Nathan Grau, a third-year graduate student in the History Department, was about to set out on his research year before the pandemic ended most international travel. He studies decolonization in the former French Empire and had secured a Fulbright Scholarship to conduct nine months of research abroad in France, Algeria, Madagascar, and Vietnam. His days would have been spent digging through archives, drawing analytic connections, and conducting interviews.
His scholarship is delayed at least until the start of 2021. Even if he can travel in January, he may have to substantially alter his research plans in the face of the pandemic. His more elderly interlocutors will be more reticent, and with the French archives closed, Grau cannot request document declassifications in advance — his first few months in France could be spent waiting for approval.
And even if research goes smoothly, Grau will at a minimum have to use one of his finite semesters of his “guaranteed teaching” — a system by which GSAS provides a teaching position and supplements, or “tops up,” teaching fellows’ salaries for up to four semesters — in the fall.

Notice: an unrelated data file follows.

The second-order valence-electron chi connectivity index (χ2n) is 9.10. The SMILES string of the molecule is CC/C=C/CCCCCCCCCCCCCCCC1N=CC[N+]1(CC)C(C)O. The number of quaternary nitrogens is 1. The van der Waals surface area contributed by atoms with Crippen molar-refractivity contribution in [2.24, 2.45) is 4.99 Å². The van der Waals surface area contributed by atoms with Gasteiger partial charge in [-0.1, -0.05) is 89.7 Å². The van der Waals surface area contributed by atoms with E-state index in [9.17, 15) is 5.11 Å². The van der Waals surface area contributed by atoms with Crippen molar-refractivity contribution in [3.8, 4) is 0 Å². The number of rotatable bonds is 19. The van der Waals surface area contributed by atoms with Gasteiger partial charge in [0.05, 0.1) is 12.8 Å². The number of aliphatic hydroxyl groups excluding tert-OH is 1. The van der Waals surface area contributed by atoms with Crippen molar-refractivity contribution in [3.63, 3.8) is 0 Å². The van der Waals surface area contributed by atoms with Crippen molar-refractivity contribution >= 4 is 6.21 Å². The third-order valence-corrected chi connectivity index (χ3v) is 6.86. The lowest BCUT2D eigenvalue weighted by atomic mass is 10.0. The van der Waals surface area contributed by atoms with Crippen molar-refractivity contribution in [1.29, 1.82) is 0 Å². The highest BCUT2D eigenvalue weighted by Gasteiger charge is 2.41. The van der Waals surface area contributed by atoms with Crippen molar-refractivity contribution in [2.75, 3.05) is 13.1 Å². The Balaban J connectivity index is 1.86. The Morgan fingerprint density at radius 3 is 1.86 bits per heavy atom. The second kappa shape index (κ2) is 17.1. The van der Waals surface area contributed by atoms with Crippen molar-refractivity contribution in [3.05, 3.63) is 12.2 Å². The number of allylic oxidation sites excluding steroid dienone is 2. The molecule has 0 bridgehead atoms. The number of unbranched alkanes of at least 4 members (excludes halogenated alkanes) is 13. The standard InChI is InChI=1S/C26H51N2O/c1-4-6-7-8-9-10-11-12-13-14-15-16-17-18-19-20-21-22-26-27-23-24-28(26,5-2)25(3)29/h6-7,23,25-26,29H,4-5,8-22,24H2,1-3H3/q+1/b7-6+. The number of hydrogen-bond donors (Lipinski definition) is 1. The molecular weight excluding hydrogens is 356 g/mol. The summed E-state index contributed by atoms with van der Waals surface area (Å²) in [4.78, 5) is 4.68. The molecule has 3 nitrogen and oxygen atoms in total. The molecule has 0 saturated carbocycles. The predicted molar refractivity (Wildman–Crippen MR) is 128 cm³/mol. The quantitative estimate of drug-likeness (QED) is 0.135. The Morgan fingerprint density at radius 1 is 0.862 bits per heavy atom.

“I will be burning through an extra semester of Harvard’s sort of support for us while we’re on campus,” he says. This means in the future he will struggle to generate income or, even if he manages to teach, will have to take on extra sections to make up for not having a salary “top up” (nearly $800 per month during the four semesters of guaranteed teaching) — eating into his time to write and research a dissertation that will shape his academic career.